This is the unedited version of my column which appears in the Courier Mail, Wednesday, 30 November 2011.
There’s a new obsession threatening to takeover our airwaves: Property Porn – and we can’t get enough.
Switch on free-to-air or Pay TV and you’ll find countless shows about real estate (not forgetting websites, sections in print media and apps). It doesn’t even matter if the program is set overseas, we’re eager to consume content centered on people’s efforts to build, secure, fix, invest in or offload their homes. From Escape to the Country, to reruns of Hot Property; from Relocation, Relocation Australia to Selling Houses Australia and the British originals; from Grand Designs to Property Ladder, The Block and Restoration Home, we love to watch all things domicile.
Featuring good-looking, articulate and friendly hosts, images of either perfect buildings or those on the brink of collapse, the tortured, expressions of prospective buyers, anxious vendors and ignorant renovators who don’t know a budget from a budgie, as well as the many faces of agents, these shows rely on our complicated and highly emotional relationships to the concept of “home” to work.
Close-ups of purchasers and owners’ tears, frowns and scenes that capture explosive tempers and despair are property-porn’s money shots. Building up to a climax and desiring only a happy finish for the featured couples, the shows seduce us into becoming voyeurs of something that’s usually a private affair.
Revealing the houses in stages, a structural strip tease, the cameras’ focus: the bigger the state of disrepair or impossible beauty of the place, the better.
We’re given glimpses of paint that doesn’t quite match, chipped tiles, leaking taps, a roof on the verge of collapse, rotting timbers, mould-stained walls, unhinged doors, and to top it all off, wild bushes for gardens.
Alternately, we’re invited to gaze upon homes of such sparkling perfection they’re beyond our wildest dreams. We’re invited to project ourselves in and out of those four walls and let our imaginations run wild.
Post-lapsarian in imagery, they promise a satisfaction of Edenic proportions.
I tell you, these shows are addictive. And there’s a good reason for that.
In Australia particularly, we’ve been fed the notion that home is where the heart and everything else lives. Owning a quarter of an acre is to what everyone should aspire – only that’s becoming increasingly difficult as the average housing block shrinks. Regardless, this is simply a metaphor for being able to call a piece of Australia, some bricks, mortar, weatherboard, glass, steel, concrete and solar panels your own.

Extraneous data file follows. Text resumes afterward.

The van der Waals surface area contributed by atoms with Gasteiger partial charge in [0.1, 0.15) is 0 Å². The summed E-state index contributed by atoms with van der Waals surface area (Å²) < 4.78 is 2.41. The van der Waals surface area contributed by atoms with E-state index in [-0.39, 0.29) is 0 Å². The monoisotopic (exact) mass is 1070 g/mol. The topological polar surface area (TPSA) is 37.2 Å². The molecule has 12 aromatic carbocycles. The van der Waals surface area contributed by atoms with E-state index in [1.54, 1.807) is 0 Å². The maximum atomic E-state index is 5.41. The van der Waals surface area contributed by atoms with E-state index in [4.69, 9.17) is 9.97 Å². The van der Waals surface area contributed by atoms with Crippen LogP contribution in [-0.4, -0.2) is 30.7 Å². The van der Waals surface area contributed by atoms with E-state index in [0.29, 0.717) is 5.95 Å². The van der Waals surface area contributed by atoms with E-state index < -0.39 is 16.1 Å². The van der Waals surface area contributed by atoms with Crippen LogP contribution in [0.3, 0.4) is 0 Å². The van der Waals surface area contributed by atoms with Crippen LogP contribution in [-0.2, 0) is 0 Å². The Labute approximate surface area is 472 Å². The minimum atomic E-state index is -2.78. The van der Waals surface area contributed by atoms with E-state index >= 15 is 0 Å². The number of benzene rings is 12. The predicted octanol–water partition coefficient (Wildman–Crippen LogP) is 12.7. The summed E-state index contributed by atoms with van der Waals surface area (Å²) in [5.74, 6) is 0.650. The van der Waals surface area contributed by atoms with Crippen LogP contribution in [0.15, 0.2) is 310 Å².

It’s an idea that buys into our sense of self and national identity as well. Buying a home (or equivalent) is not only a financial investment, it’s an emotional and even patriotic one that has a great deal of psychological baggage attached.
Real estate agents become more like matchmakers than brokers. Not only do they introduce people to the “right” place with which they’ll form a significant relationship, they also function (in some cases) like cosmetic surgeons, suggesting extreme makeovers to guarantee the house find someone with whom to share a future.
Property porn relies on all this be effective, to suck us in and take us on a “journey” with the person, couple, or family who are buying. It reduces the complex decision-making and stress to a superficial narrative with a “they-all-lived-happily-ever-after” ending.
In watching others’ risk purchasing, selling or renovating, and surrendering to their passions for a piece of real estate action, like pornography, we experience the highs and lows vicariously but without the attendant risks.
This has never been more evident than throughout the current property downturn. These shows are rating very well as, from the safety of our homes (rented or otherwise) we can watch others take the risky plunge.
That’s because, while property is hot in TV land, in real life, it’s a different story, one where the finale is not so certain.
According to Australian Property Monitors senior economist, Dr Andrew Wilson, the latest data showed Brisbane was becoming established as the cheapest capital city.
While median house prices have dropped (especially in Paddington where prices fell 31.9 per cent), sales are up by 13 per cent in Brisbane and 11 per cent on the Gold Coast. Last quarter, Gladstone saw a growth of 50 per cent.
We keep hearing “it’s a buyer’s market” and, apparently, some people are “buying” this. But more are not. When you have agents talking up what’s clearly going down and vendors refusing to meet the market, while purchasers keep their wallets shut, nothing moves…not unless, like Goldilocks, we meet in the middle.
Until that occurs, we have property porn. At least there, our lust for real estate can be temporarily and safely sated.